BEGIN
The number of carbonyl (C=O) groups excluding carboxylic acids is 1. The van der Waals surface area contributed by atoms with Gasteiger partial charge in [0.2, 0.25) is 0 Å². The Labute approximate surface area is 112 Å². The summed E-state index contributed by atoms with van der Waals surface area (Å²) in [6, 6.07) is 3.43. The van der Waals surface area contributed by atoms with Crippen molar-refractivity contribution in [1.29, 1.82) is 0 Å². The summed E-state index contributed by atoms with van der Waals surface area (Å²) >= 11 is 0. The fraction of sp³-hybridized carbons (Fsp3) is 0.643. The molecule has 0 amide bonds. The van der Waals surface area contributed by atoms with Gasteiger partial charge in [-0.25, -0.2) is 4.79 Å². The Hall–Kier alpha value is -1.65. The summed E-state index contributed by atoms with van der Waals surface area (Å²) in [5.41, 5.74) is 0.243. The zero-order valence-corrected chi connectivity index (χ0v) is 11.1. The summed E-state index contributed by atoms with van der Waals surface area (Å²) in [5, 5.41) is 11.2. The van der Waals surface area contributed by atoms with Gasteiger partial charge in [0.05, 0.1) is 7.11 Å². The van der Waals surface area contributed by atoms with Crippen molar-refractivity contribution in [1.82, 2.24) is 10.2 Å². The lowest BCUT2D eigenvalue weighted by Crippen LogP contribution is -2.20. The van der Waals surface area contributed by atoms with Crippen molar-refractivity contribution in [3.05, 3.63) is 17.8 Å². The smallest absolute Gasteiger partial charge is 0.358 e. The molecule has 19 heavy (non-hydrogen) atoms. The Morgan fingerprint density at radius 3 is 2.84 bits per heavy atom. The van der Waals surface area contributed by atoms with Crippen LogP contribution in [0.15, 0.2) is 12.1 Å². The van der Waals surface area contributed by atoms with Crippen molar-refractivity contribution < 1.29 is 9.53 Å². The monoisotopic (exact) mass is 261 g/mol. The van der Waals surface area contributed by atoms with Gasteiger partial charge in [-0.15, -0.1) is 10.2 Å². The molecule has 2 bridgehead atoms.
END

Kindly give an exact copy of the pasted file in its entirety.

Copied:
The number of carbonyl (C=O) groups excluding carboxylic acids is 1. The van der Waals surface area contributed by atoms with Gasteiger partial charge in [0.2, 0.25) is 0 Å². The Labute approximate surface area is 112 Å². The summed E-state index contributed by atoms with van der Waals surface area (Å²) in [6, 6.07) is 3.43. The van der Waals surface area contributed by atoms with Crippen molar-refractivity contribution in [1.29, 1.82) is 0 Å². The summed E-state index contributed by atoms with van der Waals surface area (Å²) >= 11 is 0. The fraction of sp³-hybridized carbons (Fsp3) is 0.643. The molecule has 0 amide bonds. The van der Waals surface area contributed by atoms with Gasteiger partial charge in [-0.25, -0.2) is 4.79 Å². The Hall–Kier alpha value is -1.65. The summed E-state index contributed by atoms with van der Waals surface area (Å²) in [5.41, 5.74) is 0.243. The zero-order valence-corrected chi connectivity index (χ0v) is 11.1. The summed E-state index contributed by atoms with van der Waals surface area (Å²) in [5, 5.41) is 11.2. The van der Waals surface area contributed by atoms with Gasteiger partial charge in [0.05, 0.1) is 7.11 Å². The van der Waals surface area contributed by atoms with Crippen molar-refractivity contribution in [1.82, 2.24) is 10.2 Å². The lowest BCUT2D eigenvalue weighted by Crippen LogP contribution is -2.20. The van der Waals surface area contributed by atoms with Crippen molar-refractivity contribution in [3.05, 3.63) is 17.8 Å². The smallest absolute Gasteiger partial charge is 0.358 e. The molecule has 19 heavy (non-hydrogen) atoms. The Morgan fingerprint density at radius 3 is 2.84 bits per heavy atom. The van der Waals surface area contributed by atoms with Crippen LogP contribution in [0.15, 0.2) is 12.1 Å². The van der Waals surface area contributed by atoms with Crippen molar-refractivity contribution < 1.29 is 9.53 Å². The monoisotopic (exact) mass is 261 g/mol. The van der Waals surface area contributed by atoms with Gasteiger partial charge in [-0.15, -0.1) is 10.2 Å². The molecule has 2 bridgehead atoms.